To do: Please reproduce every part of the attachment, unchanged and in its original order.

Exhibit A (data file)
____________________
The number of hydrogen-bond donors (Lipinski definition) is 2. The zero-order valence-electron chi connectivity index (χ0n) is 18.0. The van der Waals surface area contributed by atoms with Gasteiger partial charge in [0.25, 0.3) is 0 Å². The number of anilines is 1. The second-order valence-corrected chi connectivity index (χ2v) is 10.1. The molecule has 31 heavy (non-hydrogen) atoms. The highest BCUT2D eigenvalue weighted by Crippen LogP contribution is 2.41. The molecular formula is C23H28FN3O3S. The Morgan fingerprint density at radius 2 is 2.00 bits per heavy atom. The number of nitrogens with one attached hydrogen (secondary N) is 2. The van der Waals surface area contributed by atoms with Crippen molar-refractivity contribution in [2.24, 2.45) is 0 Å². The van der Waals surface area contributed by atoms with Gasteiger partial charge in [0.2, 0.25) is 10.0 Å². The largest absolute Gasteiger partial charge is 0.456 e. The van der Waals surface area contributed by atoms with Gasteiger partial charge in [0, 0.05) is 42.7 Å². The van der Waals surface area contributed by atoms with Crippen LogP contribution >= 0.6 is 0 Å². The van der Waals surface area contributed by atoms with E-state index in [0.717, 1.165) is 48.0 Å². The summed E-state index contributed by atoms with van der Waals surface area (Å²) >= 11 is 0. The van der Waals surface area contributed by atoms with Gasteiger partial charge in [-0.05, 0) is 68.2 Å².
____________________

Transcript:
The number of hydrogen-bond donors (Lipinski definition) is 2. The zero-order valence-electron chi connectivity index (χ0n) is 18.0. The van der Waals surface area contributed by atoms with Gasteiger partial charge in [0.25, 0.3) is 0 Å². The number of anilines is 1. The second-order valence-corrected chi connectivity index (χ2v) is 10.1. The molecule has 31 heavy (non-hydrogen) atoms. The highest BCUT2D eigenvalue weighted by Crippen LogP contribution is 2.41. The molecular formula is C23H28FN3O3S. The Morgan fingerprint density at radius 2 is 2.00 bits per heavy atom. The number of nitrogens with one attached hydrogen (secondary N) is 2. The van der Waals surface area contributed by atoms with Crippen molar-refractivity contribution in [2.24, 2.45) is 0 Å². The van der Waals surface area contributed by atoms with Gasteiger partial charge in [0.2, 0.25) is 10.0 Å². The largest absolute Gasteiger partial charge is 0.456 e. The van der Waals surface area contributed by atoms with Gasteiger partial charge in [0, 0.05) is 42.7 Å². The van der Waals surface area contributed by atoms with Crippen LogP contribution >= 0.6 is 0 Å². The van der Waals surface area contributed by atoms with E-state index in [0.717, 1.165) is 48.0 Å². The summed E-state index contributed by atoms with van der Waals surface area (Å²) >= 11 is 0. The van der Waals surface area contributed by atoms with Gasteiger partial charge in [-0.05, 0) is 68.2 Å².